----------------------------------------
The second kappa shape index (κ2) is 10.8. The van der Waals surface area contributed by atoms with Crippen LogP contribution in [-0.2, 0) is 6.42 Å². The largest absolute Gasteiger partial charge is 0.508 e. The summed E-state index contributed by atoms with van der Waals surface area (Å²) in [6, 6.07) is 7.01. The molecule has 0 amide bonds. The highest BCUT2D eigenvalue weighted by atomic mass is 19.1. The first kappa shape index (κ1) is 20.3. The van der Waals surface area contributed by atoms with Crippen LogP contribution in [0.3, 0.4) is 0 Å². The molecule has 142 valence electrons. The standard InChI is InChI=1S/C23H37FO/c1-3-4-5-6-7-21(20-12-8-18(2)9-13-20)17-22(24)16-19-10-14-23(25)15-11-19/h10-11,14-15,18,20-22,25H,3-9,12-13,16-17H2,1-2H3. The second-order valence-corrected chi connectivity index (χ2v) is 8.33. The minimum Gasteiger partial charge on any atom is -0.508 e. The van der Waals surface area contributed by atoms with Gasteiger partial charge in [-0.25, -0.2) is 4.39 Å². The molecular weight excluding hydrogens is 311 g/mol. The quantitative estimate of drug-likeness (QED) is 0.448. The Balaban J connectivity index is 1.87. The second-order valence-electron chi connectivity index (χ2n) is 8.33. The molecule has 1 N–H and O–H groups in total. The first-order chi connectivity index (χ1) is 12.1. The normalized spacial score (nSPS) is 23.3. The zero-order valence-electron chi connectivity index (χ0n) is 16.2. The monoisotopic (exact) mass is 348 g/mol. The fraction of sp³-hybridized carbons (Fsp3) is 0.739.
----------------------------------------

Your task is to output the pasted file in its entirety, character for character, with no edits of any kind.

The second kappa shape index (κ2) is 10.8. The van der Waals surface area contributed by atoms with Crippen LogP contribution in [-0.2, 0) is 6.42 Å². The largest absolute Gasteiger partial charge is 0.508 e. The summed E-state index contributed by atoms with van der Waals surface area (Å²) in [6, 6.07) is 7.01. The molecule has 0 amide bonds. The highest BCUT2D eigenvalue weighted by atomic mass is 19.1. The first kappa shape index (κ1) is 20.3. The van der Waals surface area contributed by atoms with Crippen LogP contribution in [0.3, 0.4) is 0 Å². The molecule has 142 valence electrons. The standard InChI is InChI=1S/C23H37FO/c1-3-4-5-6-7-21(20-12-8-18(2)9-13-20)17-22(24)16-19-10-14-23(25)15-11-19/h10-11,14-15,18,20-22,25H,3-9,12-13,16-17H2,1-2H3. The second-order valence-corrected chi connectivity index (χ2v) is 8.33. The minimum Gasteiger partial charge on any atom is -0.508 e. The van der Waals surface area contributed by atoms with Gasteiger partial charge in [-0.25, -0.2) is 4.39 Å². The molecular weight excluding hydrogens is 311 g/mol. The quantitative estimate of drug-likeness (QED) is 0.448. The Balaban J connectivity index is 1.87. The second-order valence-electron chi connectivity index (χ2n) is 8.33. The molecule has 1 N–H and O–H groups in total. The first-order chi connectivity index (χ1) is 12.1. The normalized spacial score (nSPS) is 23.3. The zero-order valence-electron chi connectivity index (χ0n) is 16.2. The monoisotopic (exact) mass is 348 g/mol. The fraction of sp³-hybridized carbons (Fsp3) is 0.739.